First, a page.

Neck reset on an Avalon cutaway

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First things first - I am NOT thinking of doing this myself. Not for a nanosecond.

Having said that, I'm almost as nervous about entrusting it to a professional.

So, my problem. I've had my Avalon A200CE since 2005. It has always had a virtually invisible saddle. I used to really enjoy playing it, but then I bought an Avalon L2-20 from @prudd of this parish a few months ago. The difference between the two guitars is marked, in almost every sense - looks, finish, playability, sound, the lot.

In particular, the saddle on the L2-20 is a good 2-3mm prouder of the bridge than the saddle on the A200, yet the L2-20 still plays better than the A200, which would suggest to me that the neck needs a reset (and very probably always has done). I'd put pics up but as I no longer have either of my websites, I've nowhere to post them first, though I might try to sign up to imgur or something if I can't work out how to link to dropbox maybe.

I emailed Avalon themselves and didn't get a reply. (Maybe it went into their spam box, I don't know.)

Anyway, I'm still wondering if I should have it done.

Does anyone know roughly how expensive it would be and is it worth doing, and how much damage would it do to the finish, all that sort of stuff? I know there's the "If you'll play it when it's done v ignoring it if you don't" argument, but I'd equally hate to see it come back looking less than it does now, because then I'd have spent the money and still not be happy.

Thoughts?
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  • TheOtherDennisTheOtherDennis Frets: 739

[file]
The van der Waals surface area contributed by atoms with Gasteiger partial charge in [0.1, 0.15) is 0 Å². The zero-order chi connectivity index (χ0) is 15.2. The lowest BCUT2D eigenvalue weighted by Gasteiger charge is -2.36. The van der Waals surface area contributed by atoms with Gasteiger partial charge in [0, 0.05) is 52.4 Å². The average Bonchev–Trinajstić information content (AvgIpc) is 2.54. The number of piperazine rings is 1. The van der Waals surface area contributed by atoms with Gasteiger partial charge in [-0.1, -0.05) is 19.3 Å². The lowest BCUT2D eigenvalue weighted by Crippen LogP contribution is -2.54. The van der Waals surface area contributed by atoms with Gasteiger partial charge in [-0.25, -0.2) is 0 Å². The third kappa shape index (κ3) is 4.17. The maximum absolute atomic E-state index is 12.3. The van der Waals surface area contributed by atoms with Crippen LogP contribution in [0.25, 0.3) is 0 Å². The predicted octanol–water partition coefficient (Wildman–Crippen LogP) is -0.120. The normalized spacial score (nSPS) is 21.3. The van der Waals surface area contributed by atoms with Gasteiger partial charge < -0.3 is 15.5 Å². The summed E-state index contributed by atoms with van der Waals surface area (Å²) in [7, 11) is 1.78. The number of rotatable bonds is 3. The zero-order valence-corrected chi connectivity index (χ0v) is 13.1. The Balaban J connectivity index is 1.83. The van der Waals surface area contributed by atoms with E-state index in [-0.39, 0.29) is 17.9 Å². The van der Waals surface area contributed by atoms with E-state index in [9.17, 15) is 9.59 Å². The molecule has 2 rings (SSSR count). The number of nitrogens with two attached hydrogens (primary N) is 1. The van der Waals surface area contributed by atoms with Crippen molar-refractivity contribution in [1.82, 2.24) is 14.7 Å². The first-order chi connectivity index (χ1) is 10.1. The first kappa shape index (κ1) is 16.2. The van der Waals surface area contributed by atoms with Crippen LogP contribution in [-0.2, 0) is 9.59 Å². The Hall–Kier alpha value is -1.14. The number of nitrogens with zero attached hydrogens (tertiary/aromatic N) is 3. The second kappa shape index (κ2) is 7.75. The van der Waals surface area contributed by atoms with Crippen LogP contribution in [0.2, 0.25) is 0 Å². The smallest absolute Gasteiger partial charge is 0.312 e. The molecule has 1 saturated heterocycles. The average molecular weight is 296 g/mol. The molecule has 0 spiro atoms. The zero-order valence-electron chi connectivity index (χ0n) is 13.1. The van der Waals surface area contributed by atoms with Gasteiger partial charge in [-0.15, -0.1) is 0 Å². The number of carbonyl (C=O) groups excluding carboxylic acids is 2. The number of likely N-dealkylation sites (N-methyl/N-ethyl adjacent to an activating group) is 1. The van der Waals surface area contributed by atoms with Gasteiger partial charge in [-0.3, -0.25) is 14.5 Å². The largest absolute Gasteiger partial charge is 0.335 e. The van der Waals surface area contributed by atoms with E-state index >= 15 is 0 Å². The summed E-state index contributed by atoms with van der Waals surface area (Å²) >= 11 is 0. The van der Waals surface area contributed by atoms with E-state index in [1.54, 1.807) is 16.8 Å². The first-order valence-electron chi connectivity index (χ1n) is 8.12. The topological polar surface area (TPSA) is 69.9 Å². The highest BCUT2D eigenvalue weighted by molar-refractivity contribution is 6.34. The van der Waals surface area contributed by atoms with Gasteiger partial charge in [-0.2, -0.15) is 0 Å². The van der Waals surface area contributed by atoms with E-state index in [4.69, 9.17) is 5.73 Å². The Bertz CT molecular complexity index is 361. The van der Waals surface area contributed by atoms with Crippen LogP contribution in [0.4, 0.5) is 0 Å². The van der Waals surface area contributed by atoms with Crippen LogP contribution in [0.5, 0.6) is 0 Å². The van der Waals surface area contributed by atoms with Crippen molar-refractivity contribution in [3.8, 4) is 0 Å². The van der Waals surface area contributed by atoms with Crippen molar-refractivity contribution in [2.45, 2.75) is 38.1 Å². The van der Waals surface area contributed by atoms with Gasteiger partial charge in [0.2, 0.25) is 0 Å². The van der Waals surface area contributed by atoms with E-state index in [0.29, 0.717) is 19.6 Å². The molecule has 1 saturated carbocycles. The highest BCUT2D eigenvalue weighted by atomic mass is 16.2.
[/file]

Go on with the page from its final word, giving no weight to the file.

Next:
edited November 30

    Hmm, not working properly. (Yes, I've looked at the instructions thread, but they're for posting from dropbox using an iphone or ipad, and I'm not using either. I'll keep looking...)
    If you must have sex with a frog, wear a condom. If you want the frog to have fun, rib it.
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  • Andyjr1515Andyjr1515 Frets: 2148
    Hi @TheOtherDennis ;

    Is the action height itself OK?  If so, then - providing the strings aren't actually fouling the bridge - the only major effect of a very low saddle is possibly reduced break angle as the strings go into the pegs. 

    Do the peg holes have notches on the saddle side?  These can help the break angle.

    Lastly, is the neck a bolt-on or a dovetail?
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  • Hi @Andyjr1515,

    No, the action is a little too high, but still usable, and the strings aren't fouling on the bridge. The neck is a dovetail joint.

    It's a combination of action and sound - both are better on the L2-20. The sound is clearer and more rounded, there's more volume and it seems to sing a bit more, and the action is more even along the neck. The A200 seems slightly muffled next to the L2-20.
    If you must have sex with a frog, wear a condom. If you want the frog to have fun, rib it.
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  • brucegillbrucegill Frets: 146
    I might be completely wrong, so I apologies if so, but is the A200 the ones built in the Far East? And your L2-20 made in Ireland? So not really comparable. Again, sorry if I have that wrong.  @ToneControl would know. 
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  • ToneControlToneControl Frets: 6343
    what does it say on the label?
    all the text please

    The one I found online was made in Ireland


    AFAIK only the Silver series were made in the far east, there were not many made

    I'd recommend phoning Steve at Avalon, he has run the business since 1989 when they started as "The Lowden Guitar company", he knows all the models.

    I'd say that if there were not much saddle showing, then the guitar might have developed a "belly"
    I'd say take it to a local luthier for their opinion before deciding anything

    You can do a test by looking at youtube videos, and holding a ruler across the top.

    Resetting the neck would be costly, I'm guessing £200-£300. 

    If you want repairs done exceptionally well, an option is to send it back to Avalon, probably £25 each way postage. I think you would then be guaranteed good results
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  • Andyjr1515Andyjr1515 Frets: 2148
    Hi @Andyjr1515,

    No, the action is a little too high, but still usable, and the strings aren't fouling on the bridge. The neck is a dovetail joint.